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The International Period (1929-1938)

Pola’s career may have been in a tumble, but despite the problems, this period proved to be a high water mark for Pola artistically, as many of these films are of excellent quality and find Pola as a veteran, accomplished actress.

(Charles Whittaker Productions UK [dist. By Warners UK]), 1929)
Alternate titles: Street of Abandoned Children, The Way of Lost Souls, Son Dernier Tango
Director: Paul Czinner
Other Actors: Hans Rehmann, Warwick Ward, Cameron Carr, Margaret Rawlings
Scenario from an original story by Paul Czinner.
Camera: Adolph Schlasy
Set Decoration: Clarence Elder
Assistant Director: Herbert Selpin
Film score: Fred Elizalde
Notes: Silent film with soundtrack; also Pola's last silent film ever.  Currently it is the only silent film available from the German kammerspielfilm director Paul Czinner.
Preservation status: Restored by the CNC Archives du France; copies survive in the CNC Archives du France and in the British Film Institute.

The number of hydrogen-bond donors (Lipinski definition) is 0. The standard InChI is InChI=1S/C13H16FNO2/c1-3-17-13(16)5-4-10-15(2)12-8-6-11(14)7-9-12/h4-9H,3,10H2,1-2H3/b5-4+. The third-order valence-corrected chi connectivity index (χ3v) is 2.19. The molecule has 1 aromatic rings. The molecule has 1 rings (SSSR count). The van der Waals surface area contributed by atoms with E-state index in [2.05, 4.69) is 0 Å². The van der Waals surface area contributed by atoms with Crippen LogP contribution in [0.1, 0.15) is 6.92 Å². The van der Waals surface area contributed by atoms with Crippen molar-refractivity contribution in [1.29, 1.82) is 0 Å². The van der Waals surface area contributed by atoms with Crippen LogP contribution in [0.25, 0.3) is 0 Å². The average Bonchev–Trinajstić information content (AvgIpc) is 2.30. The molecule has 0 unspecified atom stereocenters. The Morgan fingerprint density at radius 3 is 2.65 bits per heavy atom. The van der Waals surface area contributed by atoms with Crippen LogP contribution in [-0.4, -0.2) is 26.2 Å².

(RKO, 1932)
Alternate titles: Maria Draga (Australian title)
Director: Paul L. Stein
Other Actors: Roland Young, Basil Rathbone, H.B. Warner, Anthony Bushell, Reginald Owen, May Boley, Frank Reicher, George Baxter, Cleo Louise Borden, David Newell, Paul Porcasi, Roy Barcroft, Dorothy Granger
Scenario by Thilde Förster and Horace Jackson, from a novel by Guy Fowler.
Original music by Nacio Herb Brown (“Paradise”, “I Wanna Be Kissed”, “Promise You Will Remember Me”)
Cinematography: Hal Mohr
Editor: Daniel Mandell
Costume Design: Gwen Wakeling
Art Director: Carroll Clark
Producer: Charles Rogers
Notes: Pola's first talking film; featured Pola singing the song "Paradise", which became a runaway hit and would later become a minor standard, far overshadowing the movie it came from.  Crooner Russ Colombo did a sanitized remake of "Paradise" in 1932 or 1933 (I forget which), and around the same time Pola had a not-so-sanitized affair with him.